for brands on a mission
Big Mac vs Big Jack: Finding meaning in the burger wars

If I uttered the phrase “two all-beef patties, special sauce, lettuce, cheese, pickles, onions – on a sesame seed bun” most people would know instantly what I’m talking about. It’s the iconic advertising jingle listing the ingredients of a Big Mac. And now, the Big Jack.

In the latest instalment of the burger wars, dubbed by the media as the ‘fast feud’, challenger brand Hungry Jacks took on the mighty golden arches. They released the Big Jack burger with the same list of ingredients as McDonald’s flagship burger, the Big Mac. 

Of course, Hungry Jacks denied it was ripping off the Big Mac and of course, Macca’s was pissed and sued them. Hungry Jacks fired back in their classic cheeky style, with an ad poking fun at the lawsuit. McDonald’s responded in their predictable style of a supersized lawsuit. 

But the story didn’t stop there. Rashays, a debutant in the burger wars, landed a blow from left field. They announced a new menu item called the Big MacJac made from, you guessed it, the same ingredients as the Big Mac and the Big Jack. In no shock to anyone, McDonald’s promptly slapped them with a cease-and-desist order.

This is where things got interesting for me. Before I go further, this isn’t an op ed about the ongoing rivalry between these burger behemoths. It’s about the missed opportunity to create meaning for a brand that clearly wants to stand for something. I’m talking about Rashays.

While most of the media coverage focused on the war between McDonald’s and Hungry Jacks, some media did pick up on Rashays’ angle (props to Rashays for their excellent use of newsjacking). 

The founder was quoted as saying: “We can’t believe in these tough times where we are struggling to survive through a global pandemic, one big giant is fighting with another, wasting time over a burger. Our focus should be connecting and supporting each other rather than filing a lawsuit. How silly is that?”. 

The sentiment of these words resonated with me. Although the saga continues to make headlines, we can all agree it’s a bit ridiculous. Feeling energised by this fresh perspective, I fully expected to read on and find that Rashays was planning to do something meaningful with its newfound platform. Like announcing that it was donating burgers to food banks or raising money through burger sales to support the hospitality industry, which has been hit hard this year. 

But the only announcement to follow was what they put in their special sauce. Now I don’t have beef with Rashays, however, I couldn’t help but notice the irony in this. Here they were calling out two “big giants” for squabbling over a burger and challenging them to do better, but what were they doing? To me, it looked like they were capitalising on the burger wars and not putting their meaning where their mouth is.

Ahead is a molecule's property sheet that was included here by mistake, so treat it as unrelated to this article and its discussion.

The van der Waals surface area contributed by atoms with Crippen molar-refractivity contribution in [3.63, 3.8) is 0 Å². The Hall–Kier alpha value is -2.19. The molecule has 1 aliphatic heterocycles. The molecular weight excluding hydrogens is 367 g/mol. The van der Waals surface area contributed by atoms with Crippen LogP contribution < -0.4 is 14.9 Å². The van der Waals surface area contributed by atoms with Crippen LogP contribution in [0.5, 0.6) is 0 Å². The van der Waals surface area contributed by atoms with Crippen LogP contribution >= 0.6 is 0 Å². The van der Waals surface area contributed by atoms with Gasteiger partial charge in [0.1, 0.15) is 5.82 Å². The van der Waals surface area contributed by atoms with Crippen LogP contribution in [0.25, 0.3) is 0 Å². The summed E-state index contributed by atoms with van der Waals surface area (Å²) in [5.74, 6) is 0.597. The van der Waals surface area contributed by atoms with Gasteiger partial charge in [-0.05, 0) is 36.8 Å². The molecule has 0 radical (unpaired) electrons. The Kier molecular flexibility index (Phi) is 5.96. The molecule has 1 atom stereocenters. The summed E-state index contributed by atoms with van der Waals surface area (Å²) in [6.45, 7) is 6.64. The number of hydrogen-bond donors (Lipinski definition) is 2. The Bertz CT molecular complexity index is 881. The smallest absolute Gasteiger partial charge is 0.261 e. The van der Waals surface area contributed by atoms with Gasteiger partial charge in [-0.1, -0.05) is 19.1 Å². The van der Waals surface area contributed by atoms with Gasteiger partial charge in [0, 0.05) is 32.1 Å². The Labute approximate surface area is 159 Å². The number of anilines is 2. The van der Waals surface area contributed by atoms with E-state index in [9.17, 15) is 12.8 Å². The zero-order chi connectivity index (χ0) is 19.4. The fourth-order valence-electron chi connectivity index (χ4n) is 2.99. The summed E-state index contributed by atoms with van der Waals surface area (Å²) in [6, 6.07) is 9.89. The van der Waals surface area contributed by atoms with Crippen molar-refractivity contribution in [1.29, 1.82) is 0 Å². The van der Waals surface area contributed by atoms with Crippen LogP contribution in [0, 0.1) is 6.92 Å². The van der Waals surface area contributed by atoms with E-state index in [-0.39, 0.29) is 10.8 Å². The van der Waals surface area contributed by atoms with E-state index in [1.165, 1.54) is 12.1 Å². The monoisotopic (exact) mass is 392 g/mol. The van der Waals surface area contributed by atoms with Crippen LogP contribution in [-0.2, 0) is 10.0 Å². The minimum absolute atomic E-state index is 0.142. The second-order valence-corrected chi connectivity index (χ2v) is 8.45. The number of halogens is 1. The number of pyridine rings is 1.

In this article, Dr. Martina Olbertova, founder and chief executive at Meaning.Global said that: “meaning is the only thing worthwhile for brands to create as it is what your customers will consume”. She also talked about the four key meaning gaps – the symbolic disconnect between reality and fiction – that brands need to close in 2020; The Culture Gap, The Context Gap, The Trust Gap and The Social Impact Gap.

In this example, what Rashays needs to close is The Trust Gap. This is the gap between what brands say and what they do. Olbertova uses the now-famous example of State Street Global Advisors. The company launched the much-praised Fearless Girl statue, but was later fined $5m for not paying women and minorities as much as men. 

While this is an extreme illustration of the point compared to Rashays, brands must understand that in today’s world, words alone will not win. There must be actions to deliver on the brand’s values.

It was a bold move by Rashays to enter the fast feud, but somewhat half-cooked. All, however, is not lost. Wanting to connect and support each other through this time of hardship is a great purpose, and it really speaks to one of the basic human values - benevolence. If this is a core value of the brand, it can be used to engage with customers that share the same value and make a connection between the brand and its audience.

While the battle of the ‘Bigs’ rages on, my tip is for brands to look for opportunities to create meaning by understanding the values of their customers. Don’t miss an opportunity to connect with your audience, and don’t bring a pickle to a bun fight.

Words by Senior Brand Leader, Jade Glashoff